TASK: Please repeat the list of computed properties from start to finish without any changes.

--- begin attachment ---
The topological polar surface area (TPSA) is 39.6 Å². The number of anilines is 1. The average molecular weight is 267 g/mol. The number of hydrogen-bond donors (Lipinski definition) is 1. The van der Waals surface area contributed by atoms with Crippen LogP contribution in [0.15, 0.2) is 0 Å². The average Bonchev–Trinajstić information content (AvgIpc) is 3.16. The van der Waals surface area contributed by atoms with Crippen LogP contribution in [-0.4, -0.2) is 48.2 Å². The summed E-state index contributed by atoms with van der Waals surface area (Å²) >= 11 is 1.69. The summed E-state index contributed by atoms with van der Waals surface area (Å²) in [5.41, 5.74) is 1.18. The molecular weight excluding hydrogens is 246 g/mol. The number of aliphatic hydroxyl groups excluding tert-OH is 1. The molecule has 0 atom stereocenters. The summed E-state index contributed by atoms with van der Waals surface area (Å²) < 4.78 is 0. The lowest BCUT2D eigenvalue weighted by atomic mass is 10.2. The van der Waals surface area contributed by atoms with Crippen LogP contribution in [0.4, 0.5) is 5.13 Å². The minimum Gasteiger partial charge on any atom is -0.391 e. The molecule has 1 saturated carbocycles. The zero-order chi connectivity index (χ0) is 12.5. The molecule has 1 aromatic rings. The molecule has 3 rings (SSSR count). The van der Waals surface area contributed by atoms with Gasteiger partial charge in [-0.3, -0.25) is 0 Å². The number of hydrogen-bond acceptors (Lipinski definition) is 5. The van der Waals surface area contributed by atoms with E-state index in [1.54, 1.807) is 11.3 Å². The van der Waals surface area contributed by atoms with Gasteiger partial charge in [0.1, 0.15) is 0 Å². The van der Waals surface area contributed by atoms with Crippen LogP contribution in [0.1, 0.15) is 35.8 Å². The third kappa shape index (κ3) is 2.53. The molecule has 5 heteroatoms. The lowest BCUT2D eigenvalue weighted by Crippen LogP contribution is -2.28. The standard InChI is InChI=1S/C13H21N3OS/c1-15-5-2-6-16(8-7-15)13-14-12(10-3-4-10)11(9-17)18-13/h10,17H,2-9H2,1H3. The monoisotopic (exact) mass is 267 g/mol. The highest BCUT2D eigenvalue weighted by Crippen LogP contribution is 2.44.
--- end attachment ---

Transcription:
The topological polar surface area (TPSA) is 39.6 Å². The number of anilines is 1. The average molecular weight is 267 g/mol. The number of hydrogen-bond donors (Lipinski definition) is 1. The van der Waals surface area contributed by atoms with Crippen LogP contribution in [0.15, 0.2) is 0 Å². The average Bonchev–Trinajstić information content (AvgIpc) is 3.16. The van der Waals surface area contributed by atoms with Crippen LogP contribution in [-0.4, -0.2) is 48.2 Å². The summed E-state index contributed by atoms with van der Waals surface area (Å²) >= 11 is 1.69. The summed E-state index contributed by atoms with van der Waals surface area (Å²) in [5.41, 5.74) is 1.18. The molecular weight excluding hydrogens is 246 g/mol. The number of aliphatic hydroxyl groups excluding tert-OH is 1. The molecule has 0 atom stereocenters. The summed E-state index contributed by atoms with van der Waals surface area (Å²) < 4.78 is 0. The lowest BCUT2D eigenvalue weighted by atomic mass is 10.2. The van der Waals surface area contributed by atoms with Crippen LogP contribution in [0.4, 0.5) is 5.13 Å². The minimum Gasteiger partial charge on any atom is -0.391 e. The molecule has 1 saturated carbocycles. The zero-order chi connectivity index (χ0) is 12.5. The molecule has 1 aromatic rings. The molecule has 3 rings (SSSR count). The van der Waals surface area contributed by atoms with Gasteiger partial charge in [-0.3, -0.25) is 0 Å². The number of hydrogen-bond acceptors (Lipinski definition) is 5. The van der Waals surface area contributed by atoms with E-state index in [1.54, 1.807) is 11.3 Å². The van der Waals surface area contributed by atoms with Gasteiger partial charge in [0.1, 0.15) is 0 Å². The van der Waals surface area contributed by atoms with Crippen LogP contribution in [0.1, 0.15) is 35.8 Å². The third kappa shape index (κ3) is 2.53. The molecule has 5 heteroatoms. The lowest BCUT2D eigenvalue weighted by Crippen LogP contribution is -2.28. The standard InChI is InChI=1S/C13H21N3OS/c1-15-5-2-6-16(8-7-15)13-14-12(10-3-4-10)11(9-17)18-13/h10,17H,2-9H2,1H3. The monoisotopic (exact) mass is 267 g/mol. The highest BCUT2D eigenvalue weighted by Crippen LogP contribution is 2.44.